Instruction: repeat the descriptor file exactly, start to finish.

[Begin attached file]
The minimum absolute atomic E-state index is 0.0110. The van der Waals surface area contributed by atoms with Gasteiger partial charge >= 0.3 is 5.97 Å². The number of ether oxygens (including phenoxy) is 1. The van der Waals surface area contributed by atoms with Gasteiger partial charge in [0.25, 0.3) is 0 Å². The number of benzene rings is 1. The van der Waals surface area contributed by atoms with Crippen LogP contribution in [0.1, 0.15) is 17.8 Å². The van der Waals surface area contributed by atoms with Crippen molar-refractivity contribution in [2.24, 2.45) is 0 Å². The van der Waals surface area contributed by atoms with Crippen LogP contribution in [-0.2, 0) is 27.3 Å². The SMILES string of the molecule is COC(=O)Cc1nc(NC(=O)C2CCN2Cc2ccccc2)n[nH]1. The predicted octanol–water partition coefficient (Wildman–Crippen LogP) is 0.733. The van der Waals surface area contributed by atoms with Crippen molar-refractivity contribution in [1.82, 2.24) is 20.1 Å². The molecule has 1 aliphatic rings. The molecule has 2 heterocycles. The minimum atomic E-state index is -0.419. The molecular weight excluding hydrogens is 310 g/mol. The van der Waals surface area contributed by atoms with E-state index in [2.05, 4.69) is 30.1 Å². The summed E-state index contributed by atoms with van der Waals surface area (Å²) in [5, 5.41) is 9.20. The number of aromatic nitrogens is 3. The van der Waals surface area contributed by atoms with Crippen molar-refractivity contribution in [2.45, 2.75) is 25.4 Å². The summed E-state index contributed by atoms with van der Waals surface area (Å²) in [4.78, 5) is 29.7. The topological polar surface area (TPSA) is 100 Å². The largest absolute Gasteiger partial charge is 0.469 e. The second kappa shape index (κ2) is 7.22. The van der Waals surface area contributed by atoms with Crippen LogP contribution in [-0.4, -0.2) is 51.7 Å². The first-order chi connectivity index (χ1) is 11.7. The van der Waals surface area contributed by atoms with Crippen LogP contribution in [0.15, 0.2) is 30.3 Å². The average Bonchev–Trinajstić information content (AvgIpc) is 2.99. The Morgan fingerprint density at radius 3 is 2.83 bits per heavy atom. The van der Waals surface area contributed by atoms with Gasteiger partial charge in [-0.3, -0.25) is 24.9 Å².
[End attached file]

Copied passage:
The minimum absolute atomic E-state index is 0.0110. The van der Waals surface area contributed by atoms with Gasteiger partial charge >= 0.3 is 5.97 Å². The number of ether oxygens (including phenoxy) is 1. The van der Waals surface area contributed by atoms with Gasteiger partial charge in [0.25, 0.3) is 0 Å². The number of benzene rings is 1. The van der Waals surface area contributed by atoms with Crippen LogP contribution in [0.1, 0.15) is 17.8 Å². The van der Waals surface area contributed by atoms with Crippen molar-refractivity contribution in [2.24, 2.45) is 0 Å². The van der Waals surface area contributed by atoms with Crippen LogP contribution in [-0.2, 0) is 27.3 Å². The SMILES string of the molecule is COC(=O)Cc1nc(NC(=O)C2CCN2Cc2ccccc2)n[nH]1. The predicted octanol–water partition coefficient (Wildman–Crippen LogP) is 0.733. The van der Waals surface area contributed by atoms with Crippen molar-refractivity contribution in [1.82, 2.24) is 20.1 Å². The molecule has 1 aliphatic rings. The molecule has 2 heterocycles. The minimum atomic E-state index is -0.419. The molecular weight excluding hydrogens is 310 g/mol. The van der Waals surface area contributed by atoms with E-state index in [2.05, 4.69) is 30.1 Å². The summed E-state index contributed by atoms with van der Waals surface area (Å²) in [5, 5.41) is 9.20. The number of aromatic nitrogens is 3. The van der Waals surface area contributed by atoms with Crippen molar-refractivity contribution in [2.45, 2.75) is 25.4 Å². The summed E-state index contributed by atoms with van der Waals surface area (Å²) in [4.78, 5) is 29.7. The topological polar surface area (TPSA) is 100 Å². The largest absolute Gasteiger partial charge is 0.469 e. The second kappa shape index (κ2) is 7.22. The van der Waals surface area contributed by atoms with Crippen LogP contribution in [-0.4, -0.2) is 51.7 Å². The first-order chi connectivity index (χ1) is 11.7. The van der Waals surface area contributed by atoms with Crippen LogP contribution in [0.15, 0.2) is 30.3 Å². The average Bonchev–Trinajstić information content (AvgIpc) is 2.99. The Morgan fingerprint density at radius 3 is 2.83 bits per heavy atom. The van der Waals surface area contributed by atoms with Gasteiger partial charge in [-0.3, -0.25) is 24.9 Å².